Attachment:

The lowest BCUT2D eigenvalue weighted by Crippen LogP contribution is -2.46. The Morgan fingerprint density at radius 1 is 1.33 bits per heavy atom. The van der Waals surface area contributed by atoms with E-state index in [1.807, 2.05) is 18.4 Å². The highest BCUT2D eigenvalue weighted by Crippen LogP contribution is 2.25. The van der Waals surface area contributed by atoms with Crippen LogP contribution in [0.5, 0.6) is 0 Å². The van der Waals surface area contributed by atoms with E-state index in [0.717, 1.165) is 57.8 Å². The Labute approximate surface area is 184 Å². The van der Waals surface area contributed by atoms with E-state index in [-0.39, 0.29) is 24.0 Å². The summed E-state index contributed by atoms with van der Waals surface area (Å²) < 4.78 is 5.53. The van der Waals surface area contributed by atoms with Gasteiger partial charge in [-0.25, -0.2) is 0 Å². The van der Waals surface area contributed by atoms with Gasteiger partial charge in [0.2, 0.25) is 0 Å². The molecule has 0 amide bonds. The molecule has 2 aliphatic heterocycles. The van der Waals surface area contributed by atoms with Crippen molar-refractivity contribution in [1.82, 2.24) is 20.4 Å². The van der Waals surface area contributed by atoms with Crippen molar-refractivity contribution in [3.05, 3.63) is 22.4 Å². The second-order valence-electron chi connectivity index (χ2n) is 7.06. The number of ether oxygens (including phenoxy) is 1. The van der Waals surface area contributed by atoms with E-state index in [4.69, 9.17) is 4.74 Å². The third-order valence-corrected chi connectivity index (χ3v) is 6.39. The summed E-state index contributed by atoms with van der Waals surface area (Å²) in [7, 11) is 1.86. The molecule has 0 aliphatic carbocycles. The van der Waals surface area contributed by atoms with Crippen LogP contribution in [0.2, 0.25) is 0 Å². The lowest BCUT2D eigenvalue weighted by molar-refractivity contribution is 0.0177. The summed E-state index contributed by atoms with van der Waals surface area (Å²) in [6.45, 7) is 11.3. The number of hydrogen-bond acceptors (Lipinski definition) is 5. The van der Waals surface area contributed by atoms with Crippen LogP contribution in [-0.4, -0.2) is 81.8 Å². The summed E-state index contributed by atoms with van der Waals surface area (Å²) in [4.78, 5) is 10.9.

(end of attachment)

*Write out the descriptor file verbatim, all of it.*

The lowest BCUT2D eigenvalue weighted by Crippen LogP contribution is -2.46. The Morgan fingerprint density at radius 1 is 1.33 bits per heavy atom. The van der Waals surface area contributed by atoms with E-state index in [1.807, 2.05) is 18.4 Å². The highest BCUT2D eigenvalue weighted by Crippen LogP contribution is 2.25. The van der Waals surface area contributed by atoms with Crippen LogP contribution in [0.5, 0.6) is 0 Å². The van der Waals surface area contributed by atoms with E-state index in [0.717, 1.165) is 57.8 Å². The Labute approximate surface area is 184 Å². The van der Waals surface area contributed by atoms with E-state index in [-0.39, 0.29) is 24.0 Å². The summed E-state index contributed by atoms with van der Waals surface area (Å²) < 4.78 is 5.53. The van der Waals surface area contributed by atoms with Gasteiger partial charge in [-0.25, -0.2) is 0 Å². The van der Waals surface area contributed by atoms with Gasteiger partial charge in [0.2, 0.25) is 0 Å². The molecule has 0 amide bonds. The molecule has 2 aliphatic heterocycles. The van der Waals surface area contributed by atoms with Crippen molar-refractivity contribution in [1.82, 2.24) is 20.4 Å². The van der Waals surface area contributed by atoms with Crippen molar-refractivity contribution in [3.05, 3.63) is 22.4 Å². The second-order valence-electron chi connectivity index (χ2n) is 7.06. The number of ether oxygens (including phenoxy) is 1. The van der Waals surface area contributed by atoms with E-state index in [4.69, 9.17) is 4.74 Å². The third-order valence-corrected chi connectivity index (χ3v) is 6.39. The summed E-state index contributed by atoms with van der Waals surface area (Å²) in [7, 11) is 1.86. The molecule has 0 aliphatic carbocycles. The van der Waals surface area contributed by atoms with Crippen LogP contribution in [0.2, 0.25) is 0 Å². The lowest BCUT2D eigenvalue weighted by molar-refractivity contribution is 0.0177. The summed E-state index contributed by atoms with van der Waals surface area (Å²) in [6.45, 7) is 11.3. The number of hydrogen-bond acceptors (Lipinski definition) is 5. The van der Waals surface area contributed by atoms with Crippen LogP contribution in [-0.4, -0.2) is 81.8 Å². The summed E-state index contributed by atoms with van der Waals surface area (Å²) in [4.78, 5) is 10.9.